exchangers, are collaborating in music making as well as construction
and gardening, and adding much to the annual summer bloom of social
energy at DR. Thursday evening some of that energy went into
celebrating Nathan's and Kim's (a Red Earth neighbor) birthdays with
dancing and other revelry in the common house. We're sad to bid
farewell to two of our three remaining visitors as this new week
begins, but excited to welcome Toby, a visitor from the UK who, while
he has visited DR a number of times going back to 2001 or so, is just
now making the leap to ask for residency. That makes five new adult
and three new child residents this season, with a number of visitor
sessions yet to come. Here's to growth!
With the imminent sale of member Dan Steinicke's house, which will
soon be home to an arriving family of five, Tom and Tereza are
converting Bluestem kitchen into a living space. Step one in that
process was to decommission the building as a kitchen to allow for
various alterations prior to the move-in, which meant that after a
fruitful collaboration of nearly three years, "Blueweed" came to an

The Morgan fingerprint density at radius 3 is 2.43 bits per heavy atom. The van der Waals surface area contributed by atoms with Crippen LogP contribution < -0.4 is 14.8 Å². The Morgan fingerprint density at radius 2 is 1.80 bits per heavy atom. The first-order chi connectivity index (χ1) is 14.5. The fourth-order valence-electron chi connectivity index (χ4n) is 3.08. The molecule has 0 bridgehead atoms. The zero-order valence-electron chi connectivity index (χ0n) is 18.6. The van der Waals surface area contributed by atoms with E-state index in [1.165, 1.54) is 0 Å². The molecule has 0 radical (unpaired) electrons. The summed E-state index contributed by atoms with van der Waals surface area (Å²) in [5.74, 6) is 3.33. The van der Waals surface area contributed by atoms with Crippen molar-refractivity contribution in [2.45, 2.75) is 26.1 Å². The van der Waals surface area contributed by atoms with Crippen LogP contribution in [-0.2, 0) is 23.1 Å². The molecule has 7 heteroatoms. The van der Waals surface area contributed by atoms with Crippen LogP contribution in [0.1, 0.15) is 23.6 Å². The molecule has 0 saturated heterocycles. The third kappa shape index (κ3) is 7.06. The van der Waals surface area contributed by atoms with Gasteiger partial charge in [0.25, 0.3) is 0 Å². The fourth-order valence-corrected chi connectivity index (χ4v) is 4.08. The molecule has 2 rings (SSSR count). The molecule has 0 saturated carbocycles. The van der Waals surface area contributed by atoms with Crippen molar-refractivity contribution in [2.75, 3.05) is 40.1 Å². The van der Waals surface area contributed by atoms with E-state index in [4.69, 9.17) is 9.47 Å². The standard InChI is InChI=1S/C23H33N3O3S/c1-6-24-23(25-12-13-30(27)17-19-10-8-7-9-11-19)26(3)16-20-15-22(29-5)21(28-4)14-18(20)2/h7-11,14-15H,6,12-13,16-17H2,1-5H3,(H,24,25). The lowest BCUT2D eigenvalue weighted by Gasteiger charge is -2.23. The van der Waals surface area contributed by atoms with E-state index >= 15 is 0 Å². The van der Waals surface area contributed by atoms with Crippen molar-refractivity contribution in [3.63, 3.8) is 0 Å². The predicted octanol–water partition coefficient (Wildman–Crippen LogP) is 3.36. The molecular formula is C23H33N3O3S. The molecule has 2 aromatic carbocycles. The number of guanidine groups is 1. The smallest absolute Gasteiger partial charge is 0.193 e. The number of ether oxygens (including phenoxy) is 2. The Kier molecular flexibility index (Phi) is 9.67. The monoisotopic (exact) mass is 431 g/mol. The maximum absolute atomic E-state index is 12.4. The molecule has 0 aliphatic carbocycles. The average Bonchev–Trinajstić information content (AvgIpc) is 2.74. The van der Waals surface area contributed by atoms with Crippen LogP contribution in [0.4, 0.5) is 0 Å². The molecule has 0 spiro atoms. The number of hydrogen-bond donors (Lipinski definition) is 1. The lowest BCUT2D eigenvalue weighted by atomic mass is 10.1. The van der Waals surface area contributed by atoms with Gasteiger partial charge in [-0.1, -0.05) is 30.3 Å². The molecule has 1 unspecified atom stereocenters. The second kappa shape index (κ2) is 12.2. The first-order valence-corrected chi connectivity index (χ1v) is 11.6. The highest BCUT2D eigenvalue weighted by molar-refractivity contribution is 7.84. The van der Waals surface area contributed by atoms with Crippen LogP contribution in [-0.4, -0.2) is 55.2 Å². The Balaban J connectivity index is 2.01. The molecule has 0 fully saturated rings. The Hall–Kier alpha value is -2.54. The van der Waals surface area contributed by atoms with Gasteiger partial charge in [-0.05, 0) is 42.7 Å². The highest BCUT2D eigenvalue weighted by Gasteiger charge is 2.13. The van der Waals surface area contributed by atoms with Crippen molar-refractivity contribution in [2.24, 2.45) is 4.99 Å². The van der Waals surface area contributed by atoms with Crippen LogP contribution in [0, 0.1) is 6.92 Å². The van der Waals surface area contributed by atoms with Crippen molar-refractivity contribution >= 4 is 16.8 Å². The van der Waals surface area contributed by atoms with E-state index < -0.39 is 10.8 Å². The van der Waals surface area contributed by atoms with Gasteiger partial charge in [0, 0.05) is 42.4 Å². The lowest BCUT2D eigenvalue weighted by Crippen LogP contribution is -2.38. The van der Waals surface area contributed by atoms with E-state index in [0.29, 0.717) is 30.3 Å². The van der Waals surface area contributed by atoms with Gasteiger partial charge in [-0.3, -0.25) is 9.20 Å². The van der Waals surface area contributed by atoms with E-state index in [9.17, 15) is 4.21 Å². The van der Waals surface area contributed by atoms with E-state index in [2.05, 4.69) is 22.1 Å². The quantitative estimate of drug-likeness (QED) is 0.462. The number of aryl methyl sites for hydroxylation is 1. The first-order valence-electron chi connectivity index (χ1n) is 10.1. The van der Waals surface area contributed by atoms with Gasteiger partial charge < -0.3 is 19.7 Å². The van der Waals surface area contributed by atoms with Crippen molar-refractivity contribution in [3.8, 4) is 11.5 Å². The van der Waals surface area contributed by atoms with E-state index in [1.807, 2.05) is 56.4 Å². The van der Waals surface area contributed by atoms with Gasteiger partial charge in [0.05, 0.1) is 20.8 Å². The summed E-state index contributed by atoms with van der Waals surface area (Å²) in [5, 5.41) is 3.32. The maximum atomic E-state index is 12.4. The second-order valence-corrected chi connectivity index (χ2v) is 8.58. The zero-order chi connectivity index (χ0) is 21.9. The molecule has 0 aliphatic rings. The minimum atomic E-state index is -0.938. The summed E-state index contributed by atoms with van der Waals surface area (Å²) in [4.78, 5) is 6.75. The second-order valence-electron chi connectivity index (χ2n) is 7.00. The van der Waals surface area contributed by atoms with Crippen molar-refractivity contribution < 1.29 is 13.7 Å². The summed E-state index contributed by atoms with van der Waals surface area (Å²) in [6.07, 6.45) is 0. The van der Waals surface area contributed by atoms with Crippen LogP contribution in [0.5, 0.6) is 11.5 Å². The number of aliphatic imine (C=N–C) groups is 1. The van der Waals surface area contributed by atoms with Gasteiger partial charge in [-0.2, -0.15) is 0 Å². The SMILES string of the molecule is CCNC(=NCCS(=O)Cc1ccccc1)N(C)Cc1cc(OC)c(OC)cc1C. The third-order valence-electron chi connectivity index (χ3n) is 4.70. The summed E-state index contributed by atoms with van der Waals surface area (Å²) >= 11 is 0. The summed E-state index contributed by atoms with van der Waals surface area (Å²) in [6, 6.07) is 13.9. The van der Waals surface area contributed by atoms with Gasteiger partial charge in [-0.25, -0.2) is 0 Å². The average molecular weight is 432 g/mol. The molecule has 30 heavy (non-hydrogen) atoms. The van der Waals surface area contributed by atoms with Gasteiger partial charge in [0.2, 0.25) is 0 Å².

end, and Ironweed eating cooperative had to find a new home.
Following a celebratory farewell dinner Thursday evening, we spent
most of Friday sorting out which dishes, spices, canned goods and
assorted other bits belonged originally to whom, and then packing up
most of those items to store until Ironweed is ready to move into its
own home kitchen, hopefully this fall. It was tiring and a bit sad
to see the kitchen empty out, but Ironweeders have been welcomed into
Sunflower, the common house food coop, which, at 16 members (and many
more during full visitor weeks), begins to approach in size the
former Cattail food coop most rabbits ate in for many years. There's
quite a bustle at mealtimes, but each member only has to cook every
10 days or so, while having most meals prepared for them the rest of
the time, so it is a fine bargain. And with Tom already beginning
work on Bluestem, it won't be looking like an empty husk for long.
Friday afternoon a number of rabbits departed for Kirksville to take
part in the third monthly Critical Mass bike ride, which we later
heard was well attended. John, a participant from Kirksville who'd
visited DR a couple times before, returned with the group to visit
for a few days, staying long enough to play ultimate frisbee with us